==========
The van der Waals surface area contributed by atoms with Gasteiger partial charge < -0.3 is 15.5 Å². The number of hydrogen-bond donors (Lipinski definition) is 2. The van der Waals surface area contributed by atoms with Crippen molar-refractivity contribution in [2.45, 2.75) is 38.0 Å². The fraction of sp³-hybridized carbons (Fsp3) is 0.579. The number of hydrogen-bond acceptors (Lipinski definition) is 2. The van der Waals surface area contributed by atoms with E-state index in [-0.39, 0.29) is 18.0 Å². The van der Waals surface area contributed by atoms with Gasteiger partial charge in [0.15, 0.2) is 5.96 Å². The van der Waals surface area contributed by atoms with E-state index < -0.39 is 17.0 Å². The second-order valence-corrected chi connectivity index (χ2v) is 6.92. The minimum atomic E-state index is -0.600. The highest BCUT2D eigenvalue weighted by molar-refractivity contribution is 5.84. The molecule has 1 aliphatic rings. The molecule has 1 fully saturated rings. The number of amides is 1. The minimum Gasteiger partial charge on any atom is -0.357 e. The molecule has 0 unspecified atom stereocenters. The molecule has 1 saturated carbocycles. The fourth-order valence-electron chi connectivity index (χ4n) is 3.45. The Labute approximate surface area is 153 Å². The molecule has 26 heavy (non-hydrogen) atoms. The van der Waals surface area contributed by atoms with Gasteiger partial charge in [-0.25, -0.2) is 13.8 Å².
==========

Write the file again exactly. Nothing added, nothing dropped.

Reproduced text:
The van der Waals surface area contributed by atoms with Gasteiger partial charge < -0.3 is 15.5 Å². The number of hydrogen-bond donors (Lipinski definition) is 2. The van der Waals surface area contributed by atoms with Crippen molar-refractivity contribution in [2.45, 2.75) is 38.0 Å². The fraction of sp³-hybridized carbons (Fsp3) is 0.579. The number of hydrogen-bond acceptors (Lipinski definition) is 2. The van der Waals surface area contributed by atoms with E-state index in [-0.39, 0.29) is 18.0 Å². The van der Waals surface area contributed by atoms with Gasteiger partial charge in [0.15, 0.2) is 5.96 Å². The van der Waals surface area contributed by atoms with E-state index < -0.39 is 17.0 Å². The second-order valence-corrected chi connectivity index (χ2v) is 6.92. The minimum atomic E-state index is -0.600. The highest BCUT2D eigenvalue weighted by molar-refractivity contribution is 5.84. The molecule has 1 aliphatic rings. The molecule has 1 fully saturated rings. The number of amides is 1. The minimum Gasteiger partial charge on any atom is -0.357 e. The molecule has 0 unspecified atom stereocenters. The molecule has 1 saturated carbocycles. The fourth-order valence-electron chi connectivity index (χ4n) is 3.45. The Labute approximate surface area is 153 Å². The molecule has 26 heavy (non-hydrogen) atoms. The van der Waals surface area contributed by atoms with Gasteiger partial charge in [-0.25, -0.2) is 13.8 Å².